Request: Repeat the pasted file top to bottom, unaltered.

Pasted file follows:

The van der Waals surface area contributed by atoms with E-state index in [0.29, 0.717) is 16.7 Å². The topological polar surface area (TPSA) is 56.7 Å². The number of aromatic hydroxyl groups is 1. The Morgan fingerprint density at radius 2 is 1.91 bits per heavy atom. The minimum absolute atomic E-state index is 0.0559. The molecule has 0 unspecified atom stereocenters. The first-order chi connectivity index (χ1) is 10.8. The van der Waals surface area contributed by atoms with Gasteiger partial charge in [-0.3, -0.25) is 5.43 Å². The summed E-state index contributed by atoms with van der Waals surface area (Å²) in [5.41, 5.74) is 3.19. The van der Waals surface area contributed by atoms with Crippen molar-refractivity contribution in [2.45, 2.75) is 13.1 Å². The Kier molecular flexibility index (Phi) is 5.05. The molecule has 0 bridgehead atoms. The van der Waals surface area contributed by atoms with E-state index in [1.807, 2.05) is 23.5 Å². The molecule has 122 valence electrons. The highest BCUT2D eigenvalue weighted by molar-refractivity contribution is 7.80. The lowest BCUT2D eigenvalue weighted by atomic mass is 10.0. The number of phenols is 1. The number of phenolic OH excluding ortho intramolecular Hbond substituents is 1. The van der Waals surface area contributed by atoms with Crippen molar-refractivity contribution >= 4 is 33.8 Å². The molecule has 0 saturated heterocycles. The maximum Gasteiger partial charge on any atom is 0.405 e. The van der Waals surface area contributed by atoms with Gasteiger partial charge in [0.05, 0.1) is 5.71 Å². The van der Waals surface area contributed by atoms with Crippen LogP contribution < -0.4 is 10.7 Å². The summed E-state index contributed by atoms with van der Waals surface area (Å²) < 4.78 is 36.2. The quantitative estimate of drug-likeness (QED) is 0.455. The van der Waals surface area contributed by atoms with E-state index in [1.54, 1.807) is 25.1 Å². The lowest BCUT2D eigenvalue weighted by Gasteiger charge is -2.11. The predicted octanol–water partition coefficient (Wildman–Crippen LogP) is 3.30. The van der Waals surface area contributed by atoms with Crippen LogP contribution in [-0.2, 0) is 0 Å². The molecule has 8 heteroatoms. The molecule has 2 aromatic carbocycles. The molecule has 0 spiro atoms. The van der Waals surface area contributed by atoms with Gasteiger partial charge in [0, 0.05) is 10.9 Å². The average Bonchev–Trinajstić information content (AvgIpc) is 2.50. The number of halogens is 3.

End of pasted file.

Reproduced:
The van der Waals surface area contributed by atoms with E-state index in [0.29, 0.717) is 16.7 Å². The topological polar surface area (TPSA) is 56.7 Å². The number of aromatic hydroxyl groups is 1. The Morgan fingerprint density at radius 2 is 1.91 bits per heavy atom. The minimum absolute atomic E-state index is 0.0559. The molecule has 0 unspecified atom stereocenters. The first-order chi connectivity index (χ1) is 10.8. The van der Waals surface area contributed by atoms with Gasteiger partial charge in [-0.3, -0.25) is 5.43 Å². The summed E-state index contributed by atoms with van der Waals surface area (Å²) in [5.41, 5.74) is 3.19. The van der Waals surface area contributed by atoms with Crippen molar-refractivity contribution in [2.45, 2.75) is 13.1 Å². The Kier molecular flexibility index (Phi) is 5.05. The molecule has 0 bridgehead atoms. The van der Waals surface area contributed by atoms with E-state index in [1.807, 2.05) is 23.5 Å². The molecule has 122 valence electrons. The highest BCUT2D eigenvalue weighted by molar-refractivity contribution is 7.80. The lowest BCUT2D eigenvalue weighted by atomic mass is 10.0. The number of phenols is 1. The number of phenolic OH excluding ortho intramolecular Hbond substituents is 1. The van der Waals surface area contributed by atoms with Crippen molar-refractivity contribution >= 4 is 33.8 Å². The molecule has 0 saturated heterocycles. The maximum Gasteiger partial charge on any atom is 0.405 e. The van der Waals surface area contributed by atoms with Gasteiger partial charge in [0.05, 0.1) is 5.71 Å². The van der Waals surface area contributed by atoms with Crippen LogP contribution < -0.4 is 10.7 Å². The summed E-state index contributed by atoms with van der Waals surface area (Å²) < 4.78 is 36.2. The quantitative estimate of drug-likeness (QED) is 0.455. The van der Waals surface area contributed by atoms with E-state index in [1.54, 1.807) is 25.1 Å². The lowest BCUT2D eigenvalue weighted by Gasteiger charge is -2.11. The predicted octanol–water partition coefficient (Wildman–Crippen LogP) is 3.30. The van der Waals surface area contributed by atoms with Crippen LogP contribution in [-0.2, 0) is 0 Å². The molecule has 8 heteroatoms. The molecule has 2 aromatic carbocycles. The molecule has 0 spiro atoms. The van der Waals surface area contributed by atoms with Gasteiger partial charge in [0, 0.05) is 10.9 Å². The average Bonchev–Trinajstić information content (AvgIpc) is 2.50. The number of halogens is 3.